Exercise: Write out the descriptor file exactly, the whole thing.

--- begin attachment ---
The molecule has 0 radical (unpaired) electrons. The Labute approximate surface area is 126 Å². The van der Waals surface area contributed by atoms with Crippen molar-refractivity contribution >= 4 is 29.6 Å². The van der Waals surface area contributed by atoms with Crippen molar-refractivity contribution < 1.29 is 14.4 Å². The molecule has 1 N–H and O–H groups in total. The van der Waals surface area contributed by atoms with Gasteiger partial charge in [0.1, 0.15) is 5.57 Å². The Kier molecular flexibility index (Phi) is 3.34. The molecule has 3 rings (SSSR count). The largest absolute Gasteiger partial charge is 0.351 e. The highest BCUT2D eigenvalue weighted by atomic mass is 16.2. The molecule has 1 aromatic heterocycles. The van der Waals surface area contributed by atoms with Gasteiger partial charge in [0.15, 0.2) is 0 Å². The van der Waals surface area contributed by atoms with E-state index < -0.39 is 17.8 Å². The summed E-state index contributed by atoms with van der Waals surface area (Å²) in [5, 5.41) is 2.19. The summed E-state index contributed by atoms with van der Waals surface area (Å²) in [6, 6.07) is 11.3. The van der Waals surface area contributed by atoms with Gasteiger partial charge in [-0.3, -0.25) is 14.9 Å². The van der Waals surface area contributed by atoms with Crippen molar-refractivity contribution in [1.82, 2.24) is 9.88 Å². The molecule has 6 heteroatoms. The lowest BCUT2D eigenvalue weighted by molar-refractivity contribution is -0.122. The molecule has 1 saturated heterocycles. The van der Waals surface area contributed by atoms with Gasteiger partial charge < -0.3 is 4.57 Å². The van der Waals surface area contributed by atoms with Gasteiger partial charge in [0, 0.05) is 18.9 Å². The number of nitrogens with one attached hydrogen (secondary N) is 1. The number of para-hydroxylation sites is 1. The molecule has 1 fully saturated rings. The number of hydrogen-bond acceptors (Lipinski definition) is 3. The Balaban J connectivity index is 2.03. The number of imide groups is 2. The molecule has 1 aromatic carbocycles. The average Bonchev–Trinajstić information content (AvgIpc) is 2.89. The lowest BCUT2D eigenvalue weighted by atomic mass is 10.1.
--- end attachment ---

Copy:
The molecule has 0 radical (unpaired) electrons. The Labute approximate surface area is 126 Å². The van der Waals surface area contributed by atoms with Crippen molar-refractivity contribution >= 4 is 29.6 Å². The van der Waals surface area contributed by atoms with Crippen molar-refractivity contribution < 1.29 is 14.4 Å². The molecule has 1 N–H and O–H groups in total. The van der Waals surface area contributed by atoms with Gasteiger partial charge in [0.1, 0.15) is 5.57 Å². The Kier molecular flexibility index (Phi) is 3.34. The molecule has 3 rings (SSSR count). The largest absolute Gasteiger partial charge is 0.351 e. The highest BCUT2D eigenvalue weighted by atomic mass is 16.2. The molecule has 1 aromatic heterocycles. The van der Waals surface area contributed by atoms with Gasteiger partial charge in [0.15, 0.2) is 0 Å². The van der Waals surface area contributed by atoms with E-state index < -0.39 is 17.8 Å². The summed E-state index contributed by atoms with van der Waals surface area (Å²) in [5, 5.41) is 2.19. The summed E-state index contributed by atoms with van der Waals surface area (Å²) in [6, 6.07) is 11.3. The van der Waals surface area contributed by atoms with Gasteiger partial charge in [-0.3, -0.25) is 14.9 Å². The van der Waals surface area contributed by atoms with Crippen molar-refractivity contribution in [1.82, 2.24) is 9.88 Å². The molecule has 6 heteroatoms. The lowest BCUT2D eigenvalue weighted by molar-refractivity contribution is -0.122. The molecule has 1 saturated heterocycles. The van der Waals surface area contributed by atoms with Gasteiger partial charge < -0.3 is 4.57 Å². The van der Waals surface area contributed by atoms with Gasteiger partial charge in [0, 0.05) is 18.9 Å². The number of nitrogens with one attached hydrogen (secondary N) is 1. The number of para-hydroxylation sites is 1. The molecule has 1 fully saturated rings. The number of hydrogen-bond acceptors (Lipinski definition) is 3. The Balaban J connectivity index is 2.03. The number of imide groups is 2. The molecule has 1 aromatic carbocycles. The average Bonchev–Trinajstić information content (AvgIpc) is 2.89. The lowest BCUT2D eigenvalue weighted by atomic mass is 10.1.